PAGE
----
Federal Reserve Governor Christopher Waller told CNBC on Friday that the central bank may need to enact one or more 50 basis point interest rate hikes this year to tame inflation.
Though he voted this week for just a 25 basis point move due to uncertainty from the Russian invasion of Ukraine, Waller said he thinks the Fed may need to be more aggressive soon.
“I really favor front-loading our rate hikes, that we need to do more withdrawal of accommodation now if we want to have an impact on inflation later this year and next year,” he told CNBC’s Steve Liesman during a “Squawk Box” interview. “So in that sense, the way to front-load it is to pull some rate hikes forward, which would imply 50 basis points at one or multiple meetings in the near future.”
In addition to the rate hikes, Waller said he thinks the Fed needs to start reducing its bond holdings soon.
The central bank balance sheet has ballooned to just over $9 trillion, and officials are preparing the process to start rolling off some of their holdings. Waller said that process should start “in the next meeting or two.”
“We’re in a different place than we were before,” he said. “We have a much bigger balance sheet, the economy’s in a much different position. Inflation is raging. So, we’re in a position where we could actually draw down a large amount of liquidity out of the system without really doing much damage.”
Waller’s comments came less than two hours after one of his colleagues, St. Louis Fed President James Bullard, said the Fed should raise rates in total at least 300 basis points this year. A basis point is 0.01 percentage point.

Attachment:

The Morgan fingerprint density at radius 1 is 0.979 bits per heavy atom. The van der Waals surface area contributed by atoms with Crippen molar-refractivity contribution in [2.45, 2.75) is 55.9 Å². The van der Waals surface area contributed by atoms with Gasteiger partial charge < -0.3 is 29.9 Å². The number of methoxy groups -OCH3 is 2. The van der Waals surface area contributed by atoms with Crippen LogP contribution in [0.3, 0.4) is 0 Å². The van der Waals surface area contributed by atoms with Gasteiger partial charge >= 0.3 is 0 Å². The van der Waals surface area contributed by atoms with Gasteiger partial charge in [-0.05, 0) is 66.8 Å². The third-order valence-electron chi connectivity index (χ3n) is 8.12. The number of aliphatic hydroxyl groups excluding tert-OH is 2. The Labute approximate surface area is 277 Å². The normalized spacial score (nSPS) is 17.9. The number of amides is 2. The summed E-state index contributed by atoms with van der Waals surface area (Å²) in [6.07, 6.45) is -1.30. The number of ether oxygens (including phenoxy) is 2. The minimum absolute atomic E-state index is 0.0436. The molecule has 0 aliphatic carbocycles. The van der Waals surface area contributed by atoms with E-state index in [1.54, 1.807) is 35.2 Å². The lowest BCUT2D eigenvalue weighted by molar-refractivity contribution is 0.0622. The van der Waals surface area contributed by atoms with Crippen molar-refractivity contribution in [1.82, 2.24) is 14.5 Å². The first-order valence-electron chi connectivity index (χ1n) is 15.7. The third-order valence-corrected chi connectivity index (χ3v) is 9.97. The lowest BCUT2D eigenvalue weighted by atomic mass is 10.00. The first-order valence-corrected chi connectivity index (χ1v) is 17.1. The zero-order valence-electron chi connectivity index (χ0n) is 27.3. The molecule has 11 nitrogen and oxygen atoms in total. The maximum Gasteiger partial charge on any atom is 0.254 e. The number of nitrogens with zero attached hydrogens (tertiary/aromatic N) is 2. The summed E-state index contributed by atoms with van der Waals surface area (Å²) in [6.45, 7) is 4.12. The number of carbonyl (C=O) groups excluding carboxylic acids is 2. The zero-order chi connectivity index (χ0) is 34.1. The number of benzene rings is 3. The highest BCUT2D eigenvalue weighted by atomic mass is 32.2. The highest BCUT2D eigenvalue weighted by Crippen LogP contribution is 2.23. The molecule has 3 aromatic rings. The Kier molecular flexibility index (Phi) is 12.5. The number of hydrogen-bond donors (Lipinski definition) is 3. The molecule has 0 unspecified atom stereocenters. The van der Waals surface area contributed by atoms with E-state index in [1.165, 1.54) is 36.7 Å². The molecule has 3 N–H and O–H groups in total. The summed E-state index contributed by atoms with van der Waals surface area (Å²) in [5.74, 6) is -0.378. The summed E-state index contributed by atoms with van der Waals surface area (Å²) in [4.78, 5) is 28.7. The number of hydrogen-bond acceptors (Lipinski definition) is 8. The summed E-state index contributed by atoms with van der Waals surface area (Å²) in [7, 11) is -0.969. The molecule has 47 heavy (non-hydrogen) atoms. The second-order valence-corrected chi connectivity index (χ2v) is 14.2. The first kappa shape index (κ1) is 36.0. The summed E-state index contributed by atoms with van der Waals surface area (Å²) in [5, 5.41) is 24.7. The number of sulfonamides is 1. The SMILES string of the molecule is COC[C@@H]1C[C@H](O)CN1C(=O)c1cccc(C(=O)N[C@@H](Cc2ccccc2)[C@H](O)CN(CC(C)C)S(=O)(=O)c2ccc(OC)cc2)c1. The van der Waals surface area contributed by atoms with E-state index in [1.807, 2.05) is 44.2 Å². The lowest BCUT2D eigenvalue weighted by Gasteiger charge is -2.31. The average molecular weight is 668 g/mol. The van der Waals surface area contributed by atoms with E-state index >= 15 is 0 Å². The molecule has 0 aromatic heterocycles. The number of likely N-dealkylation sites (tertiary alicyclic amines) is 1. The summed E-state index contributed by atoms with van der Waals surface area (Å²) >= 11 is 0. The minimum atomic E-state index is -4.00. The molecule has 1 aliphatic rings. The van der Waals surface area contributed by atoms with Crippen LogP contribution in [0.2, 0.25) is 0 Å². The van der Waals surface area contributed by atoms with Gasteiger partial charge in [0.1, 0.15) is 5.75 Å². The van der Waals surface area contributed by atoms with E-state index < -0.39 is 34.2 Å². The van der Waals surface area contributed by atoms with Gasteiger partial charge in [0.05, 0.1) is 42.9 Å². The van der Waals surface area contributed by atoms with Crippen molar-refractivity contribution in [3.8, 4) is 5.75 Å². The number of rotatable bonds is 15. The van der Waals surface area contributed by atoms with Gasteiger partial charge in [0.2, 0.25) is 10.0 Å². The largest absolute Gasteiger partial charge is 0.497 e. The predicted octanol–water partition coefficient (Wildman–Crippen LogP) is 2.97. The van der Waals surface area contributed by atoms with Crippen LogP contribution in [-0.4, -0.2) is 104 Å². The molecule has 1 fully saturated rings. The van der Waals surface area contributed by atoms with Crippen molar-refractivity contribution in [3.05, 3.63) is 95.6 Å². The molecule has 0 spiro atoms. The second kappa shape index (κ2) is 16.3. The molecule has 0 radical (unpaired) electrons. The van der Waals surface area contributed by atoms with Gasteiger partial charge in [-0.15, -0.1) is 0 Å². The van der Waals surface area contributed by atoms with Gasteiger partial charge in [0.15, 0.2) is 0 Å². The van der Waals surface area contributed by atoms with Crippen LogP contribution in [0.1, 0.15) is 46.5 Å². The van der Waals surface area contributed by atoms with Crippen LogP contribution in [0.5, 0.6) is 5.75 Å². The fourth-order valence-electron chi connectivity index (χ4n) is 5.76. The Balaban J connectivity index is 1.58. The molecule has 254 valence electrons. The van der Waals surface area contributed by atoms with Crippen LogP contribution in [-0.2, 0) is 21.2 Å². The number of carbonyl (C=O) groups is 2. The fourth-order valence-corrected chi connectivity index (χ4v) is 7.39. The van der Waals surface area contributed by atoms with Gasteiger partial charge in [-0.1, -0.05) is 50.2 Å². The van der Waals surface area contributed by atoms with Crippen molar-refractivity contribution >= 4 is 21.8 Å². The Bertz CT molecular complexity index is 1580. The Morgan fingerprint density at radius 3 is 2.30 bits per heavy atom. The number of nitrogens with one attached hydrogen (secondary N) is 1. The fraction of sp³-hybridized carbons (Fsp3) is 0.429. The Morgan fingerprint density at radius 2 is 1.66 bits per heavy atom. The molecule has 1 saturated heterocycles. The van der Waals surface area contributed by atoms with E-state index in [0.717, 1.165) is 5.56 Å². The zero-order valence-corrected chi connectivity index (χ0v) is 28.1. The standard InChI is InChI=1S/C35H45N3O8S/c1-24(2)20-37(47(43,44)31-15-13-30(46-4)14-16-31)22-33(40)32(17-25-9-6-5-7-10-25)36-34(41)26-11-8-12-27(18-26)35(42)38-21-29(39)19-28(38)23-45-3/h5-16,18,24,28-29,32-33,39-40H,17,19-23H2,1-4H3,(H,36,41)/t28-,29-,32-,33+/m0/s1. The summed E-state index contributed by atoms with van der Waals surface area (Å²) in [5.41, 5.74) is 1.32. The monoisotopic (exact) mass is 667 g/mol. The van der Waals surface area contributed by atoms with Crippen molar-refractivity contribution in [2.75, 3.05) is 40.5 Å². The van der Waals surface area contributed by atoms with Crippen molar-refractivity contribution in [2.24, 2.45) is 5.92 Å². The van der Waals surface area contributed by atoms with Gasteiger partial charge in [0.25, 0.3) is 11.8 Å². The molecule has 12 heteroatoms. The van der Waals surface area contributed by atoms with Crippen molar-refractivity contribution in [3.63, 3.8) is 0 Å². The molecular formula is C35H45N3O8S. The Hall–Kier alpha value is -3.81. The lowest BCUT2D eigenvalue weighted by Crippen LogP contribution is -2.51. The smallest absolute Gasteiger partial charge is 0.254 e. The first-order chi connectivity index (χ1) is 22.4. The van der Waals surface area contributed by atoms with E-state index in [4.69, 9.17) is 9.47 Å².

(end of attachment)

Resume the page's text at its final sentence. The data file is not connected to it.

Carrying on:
Bullard was the only policymaker this week to vote against the quarter-point increase, saying the Fed should have gone by half a point as part of a deliberate policy aimed at curbing inflation running at 40-year highs.
Before the meeting, Waller also had been pushing for a 50 basis point move, but said he had a change of heart for now.
“The data’s basically screaming at us to go 50, but the geopolitical events were telling you to go forward with caution,” he said. “So those two factors combined pushed me off of advocating for a 50 basis point hike and supporting the 25-point hike that we enacted.”
The full Federal Open Market Committee also pointed to rate hikes that would push the benchmark fed funds rate, which banks charge each other for overnight lending, to 1.75% by year’s end.
Waller said he believes the Fed should shoot a little higher than that. He did not specify by how much but said he thinks the “neutral rate” that is neither stimulative nor restrictive is between 2% and 2.25%, and the Fed should “try to be above that by the end of the year.”
The rate hike approved this week was the Fed’s first in more than three years.